Getty Images / Hannelore Foerster

Tesla Model S Can Drive Itself ... Sort Of

Tesla Model S cars can now drive themselves on the highway, but they aren't completely autonomous yet.

By Ben Lawson | October 15, 2015

Trips on the highway for recent Tesla Model S owners just got a little easier. The automaker rolled out a software update that includes its Autosteer and Autopark features for models made after October 2014.

Model S vehicles are now capable of steering themselves, changing lanes and adjusting speed on the highway, but you can't exactly sit back while your car does the work just yet.

If a driver's hands leaves the wheel for more than 10 seconds, the vehicle will turn its hazard lights on and begin to slow down. Also, this is for highway driving only. The vehicle doesn't detect stoplights and stop signs yet.

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The safety feature keeps the vehicle within regulations for self-driving cars in California, Tesla's largest market. That state requires a special license to operate truly autonomous vehicles.

And maybe that's a good thing. A few journalists have caught some minor hiccups with Tesla's system.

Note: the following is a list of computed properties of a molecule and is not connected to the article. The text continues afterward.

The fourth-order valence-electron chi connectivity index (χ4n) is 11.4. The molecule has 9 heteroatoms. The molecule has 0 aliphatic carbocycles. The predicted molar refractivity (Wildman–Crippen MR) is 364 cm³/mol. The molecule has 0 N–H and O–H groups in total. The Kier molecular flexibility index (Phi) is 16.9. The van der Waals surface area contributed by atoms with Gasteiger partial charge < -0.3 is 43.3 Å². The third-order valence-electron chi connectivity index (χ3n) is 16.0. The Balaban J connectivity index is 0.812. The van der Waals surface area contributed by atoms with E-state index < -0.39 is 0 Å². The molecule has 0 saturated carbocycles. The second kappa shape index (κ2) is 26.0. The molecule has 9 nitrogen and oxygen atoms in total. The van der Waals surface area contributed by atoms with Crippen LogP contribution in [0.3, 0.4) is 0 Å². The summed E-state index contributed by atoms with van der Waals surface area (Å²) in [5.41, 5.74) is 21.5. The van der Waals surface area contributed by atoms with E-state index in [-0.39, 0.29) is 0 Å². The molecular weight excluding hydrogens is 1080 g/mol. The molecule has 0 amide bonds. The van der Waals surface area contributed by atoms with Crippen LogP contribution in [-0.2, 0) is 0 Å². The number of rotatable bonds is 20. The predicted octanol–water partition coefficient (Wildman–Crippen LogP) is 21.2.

"There were times when there were things I expected it'd do, just didn't happen. I turned on my signal to trigger an auto lane change, and my car would just sit in the same lane," said Tech Crunch's Greg Kumparak.

"It had one small issue where the interstate split off to the right for an exit, and the car began to take the exit rather than stay in the right lane," said The Wall Street Journal's Mike Ramsey.

To be fair, Tesla CEO Elon Musk is calling this a beta test of the software, so a few issues are to be expected.

Beta test or not, putting some self-driving features in the hands of drivers certainly ups the stakes for Tesla's competitors. For instance, General Motors has an autosteering feature planned for its 2017 Cadillac CT6, but that won't change lanes by itself.

Tesla says it plans to keep sending out software updates that will add new features to the car and hopes the vehicle will be fully autonomous in three years.

This video includes images from Getty Images.

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